V i d e o a n d p e r f o r ma n c e. 2 0 1 5
Working in an interdisciplinary manner, this work is situated within and around discourses linked to site and time specificity, itinerary, embodiment, appropriation and location. This performance and video piece consists of two parts, both conceptualized and implemented while on a semester exchange at the Boston Museum School of Fine Arts, in 2015, towards the end of my B-Tech year of Study.
This guerrilla performance piece took place in Boston, outside if the Museum School of Fine Arts, in response to Jonathan Borofsky’s public artwork Walking man, 2000. Although Borofsky’s work is symbolic and archetypal in this context, his choice of using a white, heteronormative male, above a private parking lot, with public visibility, challenges intersectional discourses relating to privilege, class, race, gender and surveillance in the private and public sphere.
In the performance, my own body becomes a physical somatic representation of the social structures and behaviours that underlie societal constructs, encoded with layers of individual and collective empowerment. My intent for this piece is to bring light to some of the subconscious hierarchical power structures and symbols that permeate the urban-scape in which one occupies, primarily through the act of walking, seeing and occupying a public space in an unconventional manner.
This performance is closely linked to a Situationist method/ dérive technique of a transient passage through a specific ambient setting, which entails a playful and constructive action and a psychogeographical awareness, distinct from classical notions of the city stroll and journey (Lucas 2008:171). Lucas elaborates (2008:172):
“The Situationist drifting strategy is closely tied to their notion of psychogeography… [which] refers to an exploration of the hidden, non-physical connections between spaces, and the patterns of desire within a space… The theory of the dérive… the drift… [is an attempt] to create a ‘untitary urbanism’ based upon a [projected] future in which humanity would be… free to play and occupy a space however and whenever they desired.”
Reference: Lucas, R. 2008. Taking a line for a walk’: Walking as an aesthetic practice in Ways of Walking. Ethnography and Practice on Foot edited by Ingold, T & Vergunst, J,L England: Ashgate Publishing Limited: 171-184.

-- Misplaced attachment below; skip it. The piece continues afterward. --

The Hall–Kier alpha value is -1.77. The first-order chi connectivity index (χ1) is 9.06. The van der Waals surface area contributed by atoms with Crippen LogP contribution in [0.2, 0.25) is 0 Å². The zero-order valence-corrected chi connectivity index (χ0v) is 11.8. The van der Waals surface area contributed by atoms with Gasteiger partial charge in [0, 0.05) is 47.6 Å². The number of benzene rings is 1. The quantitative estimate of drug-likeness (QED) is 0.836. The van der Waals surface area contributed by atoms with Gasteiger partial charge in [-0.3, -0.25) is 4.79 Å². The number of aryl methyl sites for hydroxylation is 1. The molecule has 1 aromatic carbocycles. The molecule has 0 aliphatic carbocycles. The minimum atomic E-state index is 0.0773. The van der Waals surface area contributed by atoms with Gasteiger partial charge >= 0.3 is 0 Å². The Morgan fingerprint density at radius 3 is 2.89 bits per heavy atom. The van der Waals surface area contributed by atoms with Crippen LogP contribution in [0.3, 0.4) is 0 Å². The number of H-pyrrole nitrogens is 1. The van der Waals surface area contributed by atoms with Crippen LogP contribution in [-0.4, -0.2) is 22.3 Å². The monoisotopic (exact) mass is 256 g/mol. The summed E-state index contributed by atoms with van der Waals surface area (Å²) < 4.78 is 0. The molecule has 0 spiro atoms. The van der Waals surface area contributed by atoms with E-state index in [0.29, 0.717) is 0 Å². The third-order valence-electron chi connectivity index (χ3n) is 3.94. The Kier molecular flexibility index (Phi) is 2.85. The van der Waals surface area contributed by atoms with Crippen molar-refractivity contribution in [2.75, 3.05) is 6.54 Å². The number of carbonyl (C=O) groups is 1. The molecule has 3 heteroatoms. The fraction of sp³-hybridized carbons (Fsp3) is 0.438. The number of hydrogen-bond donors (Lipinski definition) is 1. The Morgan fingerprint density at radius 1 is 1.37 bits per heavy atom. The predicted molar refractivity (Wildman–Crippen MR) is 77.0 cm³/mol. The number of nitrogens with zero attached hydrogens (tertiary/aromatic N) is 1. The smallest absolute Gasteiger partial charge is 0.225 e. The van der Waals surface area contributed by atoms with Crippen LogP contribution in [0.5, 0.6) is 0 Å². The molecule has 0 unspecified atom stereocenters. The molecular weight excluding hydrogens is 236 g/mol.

Stills from performance
Synonomous to my time abroad the #feesmustfall student protests flooded the streets of Campus’s around South Africa, the breakwater could no longer hold. Along with my social media feeds, this flood became a source of personal inspiration conflated with an overwhelming sense of disconnect and inner turmoil, knowing I could not physically be there walking for a cause which directly affected me, as a South African, human being, a student.
In lieu of my extended stay in Boston and inability to physically inhabit two places at once, the Internet became a means whereby I could stay connected to the unfolding events of the student protests. This compelled me to add to the conversation through the collaborators of Part 2.
Part 2: [In] lieu [of] passive and active embodiment. 23.10.15. Location: 25.746257, 28.209042. Duration: 2:08:00. In collaboration with Katherine V Robinson.
Stills from Video
By juxtaposing footage from one of the protests (filmed by Katherine V Robinson) with the Part 1 footage, played backwards, my intent is to create a tension between the absurdity and passivity of my performance in relation to the energetic embodiment of the protestors. It is important to note that the red t-shirt and blue jeans are in no way associated with a specific political party but rather a poetic visual connection between myself and the protestors, an extended metaphor for a community with which I walk and stand with.
These tensions are subtly woven into the visual language of the video piece and hopefully challenge one’s understanding of autonomy, active and passive embodiment associated with private and public realms of safety and surveillance, which led to forceful displacement by security and police, in the case of the protests.